It was decided long ago that one spouse may sue the other where one spouse is the defendant and has some insurance which may pay any judgment. The defendant here has an obligation to assist the insurer in the defence of the claim. If he were not to do so, he could be found to be in breach of his policy and perhaps the policy would not apply. Also, as I have indicated, the defendant may be facing a potential limits issue, for all I know. He certainly has the interest that I indicated earlier and that is in keeping the judgment, if any, to within the limits of the policy.

How adverse in interest must the defendant be? How material must this difference be? It appears to me that once the plaintiff is allowed to sue the defendant, the defendant is on the face of the matter adverse in interest and, so far as I can see, actually has some interest which may be opposite to the plaintiff. Therefore, I conclude that the usual rules of discovery apply. The use, though, to which the discovery may be put will be completely up to the trial judge. (at para. 13)

ADVERSE PARTY LIMITATION: The Rules of Court limit the evidence to being used against “the adverse party who was examined“.  In other words, a litigant can’t use their own transcript to bolster their own case.

The Plaintiff was involved in a motor vehicle collision.  In this case, the Defendant brought a summary trial application seeking to dismiss the claim.  The Plaintiff produced an affidavit which stated that “in my examination for discovery I described precisely how the accident occurred”  and went on to attach “as an exhibit 29 pages for her examination for discovery conducted by counsel for the defendants“.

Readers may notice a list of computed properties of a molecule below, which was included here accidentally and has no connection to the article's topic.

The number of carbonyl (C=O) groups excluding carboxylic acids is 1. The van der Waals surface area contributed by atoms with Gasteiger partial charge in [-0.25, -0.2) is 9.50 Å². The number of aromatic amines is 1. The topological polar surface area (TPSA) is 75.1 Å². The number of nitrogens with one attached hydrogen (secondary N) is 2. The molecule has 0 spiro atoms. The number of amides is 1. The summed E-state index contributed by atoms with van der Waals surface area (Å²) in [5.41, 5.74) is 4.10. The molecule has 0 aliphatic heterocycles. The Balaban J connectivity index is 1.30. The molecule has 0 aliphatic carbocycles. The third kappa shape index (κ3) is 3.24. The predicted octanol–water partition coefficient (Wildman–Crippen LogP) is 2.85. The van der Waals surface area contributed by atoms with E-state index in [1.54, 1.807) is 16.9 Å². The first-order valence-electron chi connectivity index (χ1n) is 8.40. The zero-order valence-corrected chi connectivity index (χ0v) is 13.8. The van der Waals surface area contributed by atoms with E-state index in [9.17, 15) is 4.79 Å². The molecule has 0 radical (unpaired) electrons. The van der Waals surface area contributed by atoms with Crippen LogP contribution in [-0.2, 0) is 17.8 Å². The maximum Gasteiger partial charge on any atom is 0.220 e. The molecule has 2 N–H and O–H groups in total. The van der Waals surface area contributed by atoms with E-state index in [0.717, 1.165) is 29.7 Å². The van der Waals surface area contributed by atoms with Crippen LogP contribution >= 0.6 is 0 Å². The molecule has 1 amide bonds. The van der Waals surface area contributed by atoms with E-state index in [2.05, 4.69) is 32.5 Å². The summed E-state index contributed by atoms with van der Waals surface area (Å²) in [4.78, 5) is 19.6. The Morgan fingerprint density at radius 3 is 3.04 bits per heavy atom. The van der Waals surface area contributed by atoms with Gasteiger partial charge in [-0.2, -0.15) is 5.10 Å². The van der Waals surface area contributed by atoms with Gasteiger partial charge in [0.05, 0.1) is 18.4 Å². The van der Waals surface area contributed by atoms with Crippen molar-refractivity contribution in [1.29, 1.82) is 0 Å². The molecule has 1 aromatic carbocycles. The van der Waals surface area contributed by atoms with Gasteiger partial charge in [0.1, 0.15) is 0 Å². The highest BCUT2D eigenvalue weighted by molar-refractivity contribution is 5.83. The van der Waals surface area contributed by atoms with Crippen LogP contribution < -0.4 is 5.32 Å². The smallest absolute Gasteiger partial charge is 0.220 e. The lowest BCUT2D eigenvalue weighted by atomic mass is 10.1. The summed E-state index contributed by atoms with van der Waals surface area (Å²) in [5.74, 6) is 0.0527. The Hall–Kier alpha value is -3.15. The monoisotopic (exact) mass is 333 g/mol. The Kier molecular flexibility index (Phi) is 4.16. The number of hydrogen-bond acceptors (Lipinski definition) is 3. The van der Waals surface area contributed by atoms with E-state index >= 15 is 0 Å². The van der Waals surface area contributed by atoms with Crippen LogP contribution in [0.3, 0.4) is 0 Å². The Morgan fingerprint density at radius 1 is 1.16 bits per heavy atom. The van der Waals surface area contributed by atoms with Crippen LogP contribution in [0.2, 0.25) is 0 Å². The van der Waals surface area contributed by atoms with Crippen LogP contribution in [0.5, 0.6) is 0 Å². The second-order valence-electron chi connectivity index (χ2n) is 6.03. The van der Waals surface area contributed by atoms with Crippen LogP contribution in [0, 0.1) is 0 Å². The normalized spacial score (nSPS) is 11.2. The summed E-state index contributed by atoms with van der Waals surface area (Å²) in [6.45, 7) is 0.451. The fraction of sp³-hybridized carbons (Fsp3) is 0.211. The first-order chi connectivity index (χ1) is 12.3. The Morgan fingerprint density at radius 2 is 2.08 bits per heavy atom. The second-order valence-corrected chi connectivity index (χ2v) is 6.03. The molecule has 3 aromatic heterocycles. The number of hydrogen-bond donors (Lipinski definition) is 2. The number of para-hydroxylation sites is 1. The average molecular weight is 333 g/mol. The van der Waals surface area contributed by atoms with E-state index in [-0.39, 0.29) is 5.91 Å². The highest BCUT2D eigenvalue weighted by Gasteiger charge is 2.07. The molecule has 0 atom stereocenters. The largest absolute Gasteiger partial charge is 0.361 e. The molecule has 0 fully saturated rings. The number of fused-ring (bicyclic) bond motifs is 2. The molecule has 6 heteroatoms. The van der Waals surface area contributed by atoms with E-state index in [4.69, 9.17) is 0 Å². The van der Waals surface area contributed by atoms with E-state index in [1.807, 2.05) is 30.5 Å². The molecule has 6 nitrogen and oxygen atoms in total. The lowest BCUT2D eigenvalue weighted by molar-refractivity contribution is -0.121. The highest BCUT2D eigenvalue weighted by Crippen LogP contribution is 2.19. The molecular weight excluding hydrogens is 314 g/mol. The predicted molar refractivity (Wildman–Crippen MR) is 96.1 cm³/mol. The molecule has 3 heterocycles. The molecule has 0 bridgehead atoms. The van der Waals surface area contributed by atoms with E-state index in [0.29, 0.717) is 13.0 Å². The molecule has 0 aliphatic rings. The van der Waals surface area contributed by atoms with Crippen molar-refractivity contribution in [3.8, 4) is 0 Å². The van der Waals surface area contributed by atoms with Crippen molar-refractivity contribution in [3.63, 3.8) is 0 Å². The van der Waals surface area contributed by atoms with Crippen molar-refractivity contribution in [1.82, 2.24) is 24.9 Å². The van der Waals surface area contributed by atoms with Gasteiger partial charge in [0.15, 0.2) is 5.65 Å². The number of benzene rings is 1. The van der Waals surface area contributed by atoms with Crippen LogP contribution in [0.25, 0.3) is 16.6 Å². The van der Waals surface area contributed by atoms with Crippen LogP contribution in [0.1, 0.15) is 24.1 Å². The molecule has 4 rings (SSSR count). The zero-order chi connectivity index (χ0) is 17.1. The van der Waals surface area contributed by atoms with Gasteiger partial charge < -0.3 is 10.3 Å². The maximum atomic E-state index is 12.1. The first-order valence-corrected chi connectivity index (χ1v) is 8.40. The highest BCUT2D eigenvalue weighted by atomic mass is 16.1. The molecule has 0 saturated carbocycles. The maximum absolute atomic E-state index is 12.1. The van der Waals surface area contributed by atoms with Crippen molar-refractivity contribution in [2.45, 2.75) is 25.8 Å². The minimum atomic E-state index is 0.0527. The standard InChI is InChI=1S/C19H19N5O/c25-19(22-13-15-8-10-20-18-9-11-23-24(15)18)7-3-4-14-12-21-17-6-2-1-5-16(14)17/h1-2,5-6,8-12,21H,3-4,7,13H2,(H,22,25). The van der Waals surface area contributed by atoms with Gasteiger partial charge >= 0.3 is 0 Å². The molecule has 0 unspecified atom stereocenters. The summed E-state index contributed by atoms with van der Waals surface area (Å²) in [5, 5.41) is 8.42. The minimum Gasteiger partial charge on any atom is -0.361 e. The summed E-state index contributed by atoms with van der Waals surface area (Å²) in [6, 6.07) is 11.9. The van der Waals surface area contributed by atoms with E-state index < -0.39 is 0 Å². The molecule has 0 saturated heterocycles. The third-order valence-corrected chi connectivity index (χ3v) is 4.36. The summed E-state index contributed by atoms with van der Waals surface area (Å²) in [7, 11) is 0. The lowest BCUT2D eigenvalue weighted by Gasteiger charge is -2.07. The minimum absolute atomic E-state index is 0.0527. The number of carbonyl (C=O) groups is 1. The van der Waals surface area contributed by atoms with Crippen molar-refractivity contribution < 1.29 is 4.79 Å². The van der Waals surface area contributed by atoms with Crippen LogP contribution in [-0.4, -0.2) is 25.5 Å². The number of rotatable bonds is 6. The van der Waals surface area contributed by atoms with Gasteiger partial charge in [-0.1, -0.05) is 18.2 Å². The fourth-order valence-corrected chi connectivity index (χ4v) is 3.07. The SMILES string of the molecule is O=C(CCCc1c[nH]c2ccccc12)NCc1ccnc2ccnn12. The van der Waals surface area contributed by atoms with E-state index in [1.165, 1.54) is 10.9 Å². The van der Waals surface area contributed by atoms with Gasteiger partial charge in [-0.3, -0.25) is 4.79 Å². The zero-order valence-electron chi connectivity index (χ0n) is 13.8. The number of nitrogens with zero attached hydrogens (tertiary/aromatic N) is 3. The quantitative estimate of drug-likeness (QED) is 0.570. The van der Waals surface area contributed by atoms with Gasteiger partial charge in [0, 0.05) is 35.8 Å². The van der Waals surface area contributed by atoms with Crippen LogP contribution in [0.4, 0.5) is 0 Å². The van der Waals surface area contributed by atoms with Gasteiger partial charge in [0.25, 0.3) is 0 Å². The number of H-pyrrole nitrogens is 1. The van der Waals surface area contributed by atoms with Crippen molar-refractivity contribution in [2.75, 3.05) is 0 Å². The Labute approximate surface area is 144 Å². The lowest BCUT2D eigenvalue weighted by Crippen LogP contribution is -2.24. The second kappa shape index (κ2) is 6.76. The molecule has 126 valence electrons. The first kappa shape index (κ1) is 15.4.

The Defendant objected to this evidence arguing it was inadmissible.  Mr. Justice Punnett agreed and provided the following reasons explaining the limitation of discovery evidence at trial.

[8] The plaintiff’s affidavit appends portions of her examination for discovery by counsel for the defendants.  The defendants object to the tendering of discovery evidence in this way.

[9] Summary applications are based on affidavit evidence.  However, they are still trials and as such are governed by the rules and evidentiary requirements of a regular trial.  Section 25… is relevant. 

[13] I am satisfied that the discovery evidence sought to be introduced by the plaintiff cannot be relied upon by the plaintiff for the truth of its contents.


See a great decision on the question of whether the evidence provided at the Examination for Discovery of a representative of a Third Party can be used on a summary trial application by the Plaintiffs in the case that they advance against the Defendants.  Interesting read – the relevant rules are all outlined, a discussion on what does “adverse interest” mean.  Liversidge v. Wang, 2012 BCSC 1974 (CanLII) which has been referenced above.